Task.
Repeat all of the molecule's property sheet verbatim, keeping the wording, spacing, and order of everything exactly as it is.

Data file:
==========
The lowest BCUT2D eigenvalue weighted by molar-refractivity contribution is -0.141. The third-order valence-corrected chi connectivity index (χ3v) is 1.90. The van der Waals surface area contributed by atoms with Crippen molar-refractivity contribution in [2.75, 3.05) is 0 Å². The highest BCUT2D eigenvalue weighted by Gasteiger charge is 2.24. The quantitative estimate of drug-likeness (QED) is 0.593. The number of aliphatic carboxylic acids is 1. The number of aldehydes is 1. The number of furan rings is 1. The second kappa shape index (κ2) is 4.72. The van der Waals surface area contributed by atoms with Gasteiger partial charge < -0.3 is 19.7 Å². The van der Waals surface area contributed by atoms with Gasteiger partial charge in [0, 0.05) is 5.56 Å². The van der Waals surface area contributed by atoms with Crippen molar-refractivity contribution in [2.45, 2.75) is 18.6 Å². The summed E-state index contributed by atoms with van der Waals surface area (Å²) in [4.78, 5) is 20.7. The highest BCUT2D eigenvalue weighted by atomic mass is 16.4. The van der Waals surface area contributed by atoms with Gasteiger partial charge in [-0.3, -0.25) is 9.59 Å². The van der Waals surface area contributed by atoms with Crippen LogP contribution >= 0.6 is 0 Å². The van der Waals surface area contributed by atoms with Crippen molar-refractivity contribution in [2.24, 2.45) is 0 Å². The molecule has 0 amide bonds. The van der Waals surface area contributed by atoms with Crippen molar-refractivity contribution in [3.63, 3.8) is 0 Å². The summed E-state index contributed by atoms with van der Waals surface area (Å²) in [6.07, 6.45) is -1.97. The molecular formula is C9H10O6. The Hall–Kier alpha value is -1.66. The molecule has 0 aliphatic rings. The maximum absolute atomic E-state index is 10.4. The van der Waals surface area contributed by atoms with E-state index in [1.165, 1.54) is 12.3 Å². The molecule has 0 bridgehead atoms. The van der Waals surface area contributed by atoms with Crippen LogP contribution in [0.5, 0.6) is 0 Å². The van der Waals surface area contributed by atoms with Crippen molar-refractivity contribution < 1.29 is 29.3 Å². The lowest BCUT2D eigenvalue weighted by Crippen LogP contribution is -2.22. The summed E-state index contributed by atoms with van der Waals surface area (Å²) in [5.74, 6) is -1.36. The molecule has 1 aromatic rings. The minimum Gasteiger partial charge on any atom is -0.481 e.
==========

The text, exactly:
The lowest BCUT2D eigenvalue weighted by molar-refractivity contribution is -0.141. The third-order valence-corrected chi connectivity index (χ3v) is 1.90. The van der Waals surface area contributed by atoms with Crippen molar-refractivity contribution in [2.75, 3.05) is 0 Å². The highest BCUT2D eigenvalue weighted by Gasteiger charge is 2.24. The quantitative estimate of drug-likeness (QED) is 0.593. The number of aliphatic carboxylic acids is 1. The number of aldehydes is 1. The number of furan rings is 1. The second kappa shape index (κ2) is 4.72. The van der Waals surface area contributed by atoms with Gasteiger partial charge < -0.3 is 19.7 Å². The van der Waals surface area contributed by atoms with Gasteiger partial charge in [0, 0.05) is 5.56 Å². The van der Waals surface area contributed by atoms with Crippen molar-refractivity contribution in [2.45, 2.75) is 18.6 Å². The summed E-state index contributed by atoms with van der Waals surface area (Å²) in [4.78, 5) is 20.7. The highest BCUT2D eigenvalue weighted by atomic mass is 16.4. The van der Waals surface area contributed by atoms with Gasteiger partial charge in [-0.3, -0.25) is 9.59 Å². The van der Waals surface area contributed by atoms with Crippen LogP contribution >= 0.6 is 0 Å². The van der Waals surface area contributed by atoms with Crippen molar-refractivity contribution in [2.24, 2.45) is 0 Å². The molecule has 0 amide bonds. The van der Waals surface area contributed by atoms with Crippen molar-refractivity contribution in [3.63, 3.8) is 0 Å². The summed E-state index contributed by atoms with van der Waals surface area (Å²) in [6.07, 6.45) is -1.97. The molecular formula is C9H10O6. The Hall–Kier alpha value is -1.66. The molecule has 0 aliphatic rings. The maximum absolute atomic E-state index is 10.4. The van der Waals surface area contributed by atoms with E-state index in [1.165, 1.54) is 12.3 Å². The molecule has 0 bridgehead atoms. The van der Waals surface area contributed by atoms with Crippen LogP contribution in [0.5, 0.6) is 0 Å². The van der Waals surface area contributed by atoms with Crippen molar-refractivity contribution < 1.29 is 29.3 Å². The lowest BCUT2D eigenvalue weighted by Crippen LogP contribution is -2.22. The summed E-state index contributed by atoms with van der Waals surface area (Å²) in [5.74, 6) is -1.36. The molecule has 1 aromatic rings. The minimum Gasteiger partial charge on any atom is -0.481 e.